I've been making cut and folded paper lamps for a while now and get a lot of pleasure from designing, building and enjoying them. I was thinking that I've gotten so much from Instructables I would give a little back.

You can probably get this lamp made in an afternoon (depending on paint drying time) and it should cost about $15-$20. It uses simple techniques of symmetric and asymmetric pop folds which can be the basis for more complex designs. My goal when designing is to make things with a single sheet of paper that look like they couldn't be made with a single sheet of paper.

Enough gabbing, let's get lamping...

Step 1: Gather Materials


Paper - 24-3/4" x 18" (see Step 4)
Long metal ruler or metal straight edge & ruler
Craft knife with new blade
Something to indent the paper - embosser, blunted nail, empty ballpoint pen, etc.
Tool for pressing folds - bone folder, hard thing, etc.
Double stick tape - 3/4" wide
Puck light with cord, switch & plug
3/4" wood cut to 5-15/16" square
Bumper feet about 1/4" tall
Cord holder clips
Heat shrink tubing or liquid electrical tape
Drill with 1/4" & 3/32" bits
Soldering equipment
White paint
Possibly some other stuff

First we'll build the base...
dont get the ZIP file, Please help me...thx
I made this. It&acute;s 18 kg of iron. Hope you like!<br>Thanks!<br><br>
<p>Wow, awesome!!!!</p>
That thing is AMAZING! does it light up?
<p>one blacklight lamp will be cool too ;)</p>
<p>your website never opens? need help plz</p>
<p>hi there</p><p>i am trying this lamp but i dont understand how did u give folds .the folding of cutting is a difficult step please give me little details on folding i will be very thankful to you</p>
<p>i made a prototype out of cardboard and liked it so much that i made a pair with walnut base as a wedding gift for my kid sister. I made one more but monkeyed with the dimensions to give it a slender modern look. Fun to make and change!</p>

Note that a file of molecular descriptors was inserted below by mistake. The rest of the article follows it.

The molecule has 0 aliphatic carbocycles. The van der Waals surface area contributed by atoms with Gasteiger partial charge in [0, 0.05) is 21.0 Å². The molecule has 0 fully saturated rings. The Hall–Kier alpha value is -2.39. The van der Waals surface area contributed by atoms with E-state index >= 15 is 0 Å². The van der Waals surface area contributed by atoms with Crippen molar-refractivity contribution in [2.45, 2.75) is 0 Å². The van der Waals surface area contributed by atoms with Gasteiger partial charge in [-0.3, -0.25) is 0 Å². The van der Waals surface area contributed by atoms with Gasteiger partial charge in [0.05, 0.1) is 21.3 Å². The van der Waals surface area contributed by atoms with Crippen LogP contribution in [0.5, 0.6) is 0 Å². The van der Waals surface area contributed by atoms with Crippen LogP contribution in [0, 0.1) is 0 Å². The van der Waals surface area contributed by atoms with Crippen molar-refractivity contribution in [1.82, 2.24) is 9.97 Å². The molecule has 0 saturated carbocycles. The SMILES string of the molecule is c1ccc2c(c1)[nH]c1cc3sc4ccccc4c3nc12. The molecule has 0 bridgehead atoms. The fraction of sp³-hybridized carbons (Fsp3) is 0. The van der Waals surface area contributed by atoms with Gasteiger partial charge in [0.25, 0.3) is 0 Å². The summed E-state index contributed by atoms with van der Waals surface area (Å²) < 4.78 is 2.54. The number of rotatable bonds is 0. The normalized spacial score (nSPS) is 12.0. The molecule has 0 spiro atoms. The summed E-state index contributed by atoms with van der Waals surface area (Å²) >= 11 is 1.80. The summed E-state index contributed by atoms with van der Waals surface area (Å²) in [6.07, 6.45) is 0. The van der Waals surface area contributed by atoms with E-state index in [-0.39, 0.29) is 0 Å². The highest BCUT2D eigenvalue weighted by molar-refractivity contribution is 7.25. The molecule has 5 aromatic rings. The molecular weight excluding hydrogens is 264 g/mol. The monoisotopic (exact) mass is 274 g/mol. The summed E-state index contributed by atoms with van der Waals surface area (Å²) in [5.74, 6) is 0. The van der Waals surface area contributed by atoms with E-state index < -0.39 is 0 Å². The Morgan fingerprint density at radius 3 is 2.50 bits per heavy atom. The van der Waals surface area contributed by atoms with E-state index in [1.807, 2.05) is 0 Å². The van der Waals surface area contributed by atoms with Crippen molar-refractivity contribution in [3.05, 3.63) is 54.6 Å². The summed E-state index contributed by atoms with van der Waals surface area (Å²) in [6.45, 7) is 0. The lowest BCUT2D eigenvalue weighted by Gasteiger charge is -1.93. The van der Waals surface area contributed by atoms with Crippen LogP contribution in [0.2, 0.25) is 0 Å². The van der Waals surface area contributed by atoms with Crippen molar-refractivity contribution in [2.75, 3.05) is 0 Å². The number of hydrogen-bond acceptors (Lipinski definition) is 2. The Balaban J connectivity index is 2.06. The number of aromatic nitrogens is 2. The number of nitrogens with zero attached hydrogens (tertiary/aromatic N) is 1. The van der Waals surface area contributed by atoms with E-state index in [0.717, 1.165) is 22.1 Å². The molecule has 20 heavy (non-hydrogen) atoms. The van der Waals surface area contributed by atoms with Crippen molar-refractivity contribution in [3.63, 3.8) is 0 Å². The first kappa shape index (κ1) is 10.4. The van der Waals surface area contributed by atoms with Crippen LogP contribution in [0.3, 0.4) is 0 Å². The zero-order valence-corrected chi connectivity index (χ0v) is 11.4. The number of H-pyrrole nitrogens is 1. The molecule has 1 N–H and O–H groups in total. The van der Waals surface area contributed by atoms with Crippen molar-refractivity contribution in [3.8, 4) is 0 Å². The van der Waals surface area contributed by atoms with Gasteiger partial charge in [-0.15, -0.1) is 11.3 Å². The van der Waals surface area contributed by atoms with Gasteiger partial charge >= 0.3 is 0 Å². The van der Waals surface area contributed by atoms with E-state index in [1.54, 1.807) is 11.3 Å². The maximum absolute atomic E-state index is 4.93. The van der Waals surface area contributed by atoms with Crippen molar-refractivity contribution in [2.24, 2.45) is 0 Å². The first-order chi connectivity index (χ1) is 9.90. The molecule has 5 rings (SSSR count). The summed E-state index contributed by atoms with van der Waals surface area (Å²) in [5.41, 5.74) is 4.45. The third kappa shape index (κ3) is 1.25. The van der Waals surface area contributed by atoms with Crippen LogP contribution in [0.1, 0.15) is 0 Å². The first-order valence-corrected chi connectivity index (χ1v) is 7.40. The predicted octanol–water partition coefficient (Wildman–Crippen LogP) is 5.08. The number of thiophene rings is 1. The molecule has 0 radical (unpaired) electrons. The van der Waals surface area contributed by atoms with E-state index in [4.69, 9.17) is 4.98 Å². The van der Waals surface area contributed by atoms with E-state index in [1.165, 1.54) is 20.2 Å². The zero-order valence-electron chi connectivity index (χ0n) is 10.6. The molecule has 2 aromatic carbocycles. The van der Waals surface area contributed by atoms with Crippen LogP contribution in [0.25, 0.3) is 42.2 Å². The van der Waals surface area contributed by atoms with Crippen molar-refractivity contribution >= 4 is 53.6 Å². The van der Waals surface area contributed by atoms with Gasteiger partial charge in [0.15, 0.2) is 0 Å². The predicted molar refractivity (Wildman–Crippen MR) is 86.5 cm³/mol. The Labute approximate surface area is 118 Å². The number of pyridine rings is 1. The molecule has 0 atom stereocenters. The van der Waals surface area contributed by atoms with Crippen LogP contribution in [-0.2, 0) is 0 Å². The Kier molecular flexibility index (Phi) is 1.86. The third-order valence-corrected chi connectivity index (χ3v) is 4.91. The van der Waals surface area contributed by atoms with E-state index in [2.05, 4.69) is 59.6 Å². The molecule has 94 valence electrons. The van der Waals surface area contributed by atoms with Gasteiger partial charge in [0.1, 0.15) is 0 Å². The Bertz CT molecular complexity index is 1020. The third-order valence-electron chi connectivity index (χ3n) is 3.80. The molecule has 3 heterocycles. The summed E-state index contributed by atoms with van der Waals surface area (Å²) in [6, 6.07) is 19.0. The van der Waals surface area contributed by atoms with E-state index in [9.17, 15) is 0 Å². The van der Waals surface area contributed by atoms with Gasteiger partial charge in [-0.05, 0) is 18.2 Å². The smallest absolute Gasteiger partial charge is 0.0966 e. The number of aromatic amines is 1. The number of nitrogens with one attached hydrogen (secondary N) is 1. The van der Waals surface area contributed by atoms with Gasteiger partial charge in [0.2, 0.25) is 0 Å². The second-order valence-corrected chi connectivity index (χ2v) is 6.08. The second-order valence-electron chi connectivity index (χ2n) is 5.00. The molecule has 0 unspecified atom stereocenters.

Great instructable! <br>I have a question... <br>Where did you get the &quot;twist switch&quot; cord?
wow this is great, hope i can make it too.
Used standard tagboard with 3 10mm Super Bright LED's and make a little pyramid out of semi transparent paper which diffused the light.
Wow, yours looks great!
Great instructable - what about an e12 socket and bulb? Not sure how to affix the socket to the base, though. Could use threaded pipe, but you'd need to thread the base.
Yeah, that's why the puck is so nice - it's easy! I've used lots of different parts and if you want a regular screw in bulb you could try something like these:<br/>(surface mount socket - medium base)<br/><a rel="nofollow" href="http://www.electronicplus.com/images/products/659-SP.jpg">http://www.electronicplus.com/images/products/659-SP.jpg</a><br/><a rel="nofollow" href="http://images.marketworks.com/hi/58/57750/l9880-10PK-2.jpg">http://images.marketworks.com/hi/58/57750/l9880-10PK-2.jpg</a><br/><br/>It would be essentially the same mounting technique as for the puck but you'd have more bulb options.<br/>
These LEDs from Ikea are great for the less technical-minded among us: http://www.ikea.com/us/en/catalog/products/00119424/<br>They also come in a colored version for people who like that. They've got a nice long cord to each light, too, so you can spread them out all over the place.
:D I like it.
nice :) &lt;3<br>
These lamps are amazing. Is there any way to get directions for your other lamps? I'd really like to give Eight a try.
This is a really sweet lamp!!! I made one out of thicker 8.5x11 in. paper and it still turned out really good. I used green LED's for the light and it is amazing. GOOD WORK!!!!!!
Congrats on the first place trophy in the second pic!
lol i didn't even notice!
think green! I like this!
Nice mood light! I love it in green. :-)